Why Mediocre College Football Teams Make More TV Money Than Notre Dame

The Irish’s independence might be enviable in the midst of conference chaos, but those Purdue-Minnesota matchups are more lucrative than you think. posted on

Seen as recently as October as a declining power whose on-field performance was gradually choking off once-strong TV ratings, Notre Dame’s football team put together a 12-0 campaign at the perfect time. As new TV deals and the sport’s forthcoming playoff provide revenue windfalls, the re-established and still-independent Irish will benefit significantly from the rising tide. Maintaining their standalone status (while moving to the ACC in their other sports) also has allowed the Irish to ensure their schedules won’t have to feature Tulane or Houston anytime soon.

Notre Dame’s resurgence — and the Big Ten’s penny-wise-but-possibly-pound-foolish decision to add Maryland and Rutgers — ignited a discussion in BuzzFeed’s office, where rivalry banter between a Michigan fan and an Ohio State fan led to a serious question: Should either (or both) of those schools consider going it alone, and leave the Big Ten? Would they be better off not having to play (or share money with) the Purdues and Marylands of the world? I was brought in to consult.

Here’s how the numbers break down. Thanks in part to its BCS title game berth, Notre Dame is making about $24 million this year in TV and bowl income. The largest chunk of that is the $15 million they get from NBC for football rights. NBC already has expressed interest in renewing the deal, and however Notre Dame chooses to leverage the situation, there will be a sizable increase in the annual fee. A conservative estimate puts rights for the Irish at $20 million a year starting in 2016. It very well could be higher than that. Meanwhile, they’ll be getting a guaranteed $4 million a season (with the chance for significantly more if they make football’s “final four” or the Orange Bowl) from the playoff system that launches in 2014.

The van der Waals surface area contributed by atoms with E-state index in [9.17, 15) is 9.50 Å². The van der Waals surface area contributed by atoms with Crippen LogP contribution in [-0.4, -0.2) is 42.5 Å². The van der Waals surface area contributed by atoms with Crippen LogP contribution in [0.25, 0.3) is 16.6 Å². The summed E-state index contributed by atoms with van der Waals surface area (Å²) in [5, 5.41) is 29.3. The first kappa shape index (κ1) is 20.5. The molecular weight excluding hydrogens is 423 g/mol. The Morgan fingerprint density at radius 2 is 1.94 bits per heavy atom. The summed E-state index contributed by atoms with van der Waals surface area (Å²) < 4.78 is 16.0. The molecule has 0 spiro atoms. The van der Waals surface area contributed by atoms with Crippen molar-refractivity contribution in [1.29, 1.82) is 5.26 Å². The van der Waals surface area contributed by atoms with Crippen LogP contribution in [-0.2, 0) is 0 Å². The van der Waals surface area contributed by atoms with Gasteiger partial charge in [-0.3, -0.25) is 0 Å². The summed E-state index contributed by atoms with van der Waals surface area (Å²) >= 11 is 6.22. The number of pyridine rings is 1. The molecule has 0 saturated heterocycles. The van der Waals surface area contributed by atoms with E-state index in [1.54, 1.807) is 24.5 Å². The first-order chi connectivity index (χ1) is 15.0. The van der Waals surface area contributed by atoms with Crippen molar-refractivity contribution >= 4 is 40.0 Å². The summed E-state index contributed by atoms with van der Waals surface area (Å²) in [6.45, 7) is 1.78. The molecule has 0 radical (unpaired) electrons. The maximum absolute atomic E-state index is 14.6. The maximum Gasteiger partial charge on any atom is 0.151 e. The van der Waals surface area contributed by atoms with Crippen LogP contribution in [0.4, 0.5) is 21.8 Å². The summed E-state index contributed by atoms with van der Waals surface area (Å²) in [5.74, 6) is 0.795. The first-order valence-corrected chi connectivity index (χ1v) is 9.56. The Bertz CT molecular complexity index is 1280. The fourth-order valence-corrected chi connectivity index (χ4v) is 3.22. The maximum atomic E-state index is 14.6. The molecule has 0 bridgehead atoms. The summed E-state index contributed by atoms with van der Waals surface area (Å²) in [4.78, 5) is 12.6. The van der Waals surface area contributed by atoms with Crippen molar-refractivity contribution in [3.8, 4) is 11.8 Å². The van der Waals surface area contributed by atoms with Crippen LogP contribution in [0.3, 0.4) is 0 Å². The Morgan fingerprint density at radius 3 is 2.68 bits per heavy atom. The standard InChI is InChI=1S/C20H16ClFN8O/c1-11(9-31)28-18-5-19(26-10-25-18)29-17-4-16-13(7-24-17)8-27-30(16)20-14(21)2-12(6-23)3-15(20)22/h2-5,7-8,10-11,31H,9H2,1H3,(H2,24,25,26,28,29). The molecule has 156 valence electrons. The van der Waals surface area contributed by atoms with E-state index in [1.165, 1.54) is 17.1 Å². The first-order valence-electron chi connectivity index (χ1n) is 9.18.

Teams like Michigan (especially) and Ohio State also have the kind of premium brands that, on the surface, would make them viable stand-alone candidates. Michigan currently is the fifth-largest brand in the country; Notre Dame was ninth before this fall’s bounce. Whether either school could approach Notre Dame’s national appeal in terms of a stand-alone TV contract is debatable. But when you look at the numbers, it seems very unlikely they would even want to: In 2012, the Big Ten paid each of its full members $25 million, a million dollars more than Notre Dame made — and their profits are about to go way up.

Contracts for the Big Ten’s first-tier football rights (i.e., the premium games — the rest goes to the Big Ten Network, which is its own huge income stream), championship game and select basketball games will be up for renewal in a few years. It will be the only conference on the market in the next decade, and it’s a mortal lock that the new contracts will pay more than the old. Meanwhile, the new playoff will pay the Big Ten (and three other conferences) a minimum of around $92 million a year. All together, the new playoff system in conjunction with the traditional bowls will pay each Big Ten school somewhere between $7 million and $9 million each season. Notre Dame will have to make the final four or the Orange Bowl a huge percentage of the time to make that much money.